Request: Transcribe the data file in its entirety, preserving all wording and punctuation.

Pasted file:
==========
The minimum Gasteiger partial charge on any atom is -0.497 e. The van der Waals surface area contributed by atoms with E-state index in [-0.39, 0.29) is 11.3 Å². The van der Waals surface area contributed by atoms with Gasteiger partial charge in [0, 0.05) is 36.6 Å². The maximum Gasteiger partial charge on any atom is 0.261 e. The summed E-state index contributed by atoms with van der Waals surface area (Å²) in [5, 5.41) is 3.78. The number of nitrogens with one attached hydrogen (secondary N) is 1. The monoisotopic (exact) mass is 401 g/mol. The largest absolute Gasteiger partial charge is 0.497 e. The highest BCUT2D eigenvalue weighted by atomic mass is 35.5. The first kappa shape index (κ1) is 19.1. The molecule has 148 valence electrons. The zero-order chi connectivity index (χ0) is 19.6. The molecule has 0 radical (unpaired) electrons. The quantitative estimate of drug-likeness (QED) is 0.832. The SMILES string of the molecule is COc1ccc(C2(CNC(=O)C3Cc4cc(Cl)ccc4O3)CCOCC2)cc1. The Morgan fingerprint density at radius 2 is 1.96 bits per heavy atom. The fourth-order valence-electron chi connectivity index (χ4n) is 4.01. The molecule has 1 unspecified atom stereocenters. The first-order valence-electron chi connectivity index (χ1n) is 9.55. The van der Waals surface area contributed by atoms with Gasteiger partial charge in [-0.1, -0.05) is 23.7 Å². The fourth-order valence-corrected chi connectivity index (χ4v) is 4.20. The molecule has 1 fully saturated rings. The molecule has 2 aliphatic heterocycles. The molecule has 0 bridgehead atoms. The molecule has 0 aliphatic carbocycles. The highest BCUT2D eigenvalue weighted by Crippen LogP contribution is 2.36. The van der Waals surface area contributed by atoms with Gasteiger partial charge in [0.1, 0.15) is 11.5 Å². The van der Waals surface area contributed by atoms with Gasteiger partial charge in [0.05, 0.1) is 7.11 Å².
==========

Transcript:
The minimum Gasteiger partial charge on any atom is -0.497 e. The van der Waals surface area contributed by atoms with E-state index in [-0.39, 0.29) is 11.3 Å². The van der Waals surface area contributed by atoms with Gasteiger partial charge in [0, 0.05) is 36.6 Å². The maximum Gasteiger partial charge on any atom is 0.261 e. The summed E-state index contributed by atoms with van der Waals surface area (Å²) in [5, 5.41) is 3.78. The number of nitrogens with one attached hydrogen (secondary N) is 1. The monoisotopic (exact) mass is 401 g/mol. The largest absolute Gasteiger partial charge is 0.497 e. The highest BCUT2D eigenvalue weighted by atomic mass is 35.5. The first kappa shape index (κ1) is 19.1. The molecule has 148 valence electrons. The zero-order chi connectivity index (χ0) is 19.6. The molecule has 0 radical (unpaired) electrons. The quantitative estimate of drug-likeness (QED) is 0.832. The SMILES string of the molecule is COc1ccc(C2(CNC(=O)C3Cc4cc(Cl)ccc4O3)CCOCC2)cc1. The Morgan fingerprint density at radius 2 is 1.96 bits per heavy atom. The fourth-order valence-electron chi connectivity index (χ4n) is 4.01. The molecule has 1 unspecified atom stereocenters. The first-order valence-electron chi connectivity index (χ1n) is 9.55. The van der Waals surface area contributed by atoms with Gasteiger partial charge in [-0.1, -0.05) is 23.7 Å². The fourth-order valence-corrected chi connectivity index (χ4v) is 4.20. The molecule has 1 fully saturated rings. The molecule has 2 aliphatic heterocycles. The molecule has 0 bridgehead atoms. The molecule has 0 aliphatic carbocycles. The highest BCUT2D eigenvalue weighted by Crippen LogP contribution is 2.36. The van der Waals surface area contributed by atoms with Gasteiger partial charge in [0.1, 0.15) is 11.5 Å². The van der Waals surface area contributed by atoms with Gasteiger partial charge in [0.05, 0.1) is 7.11 Å².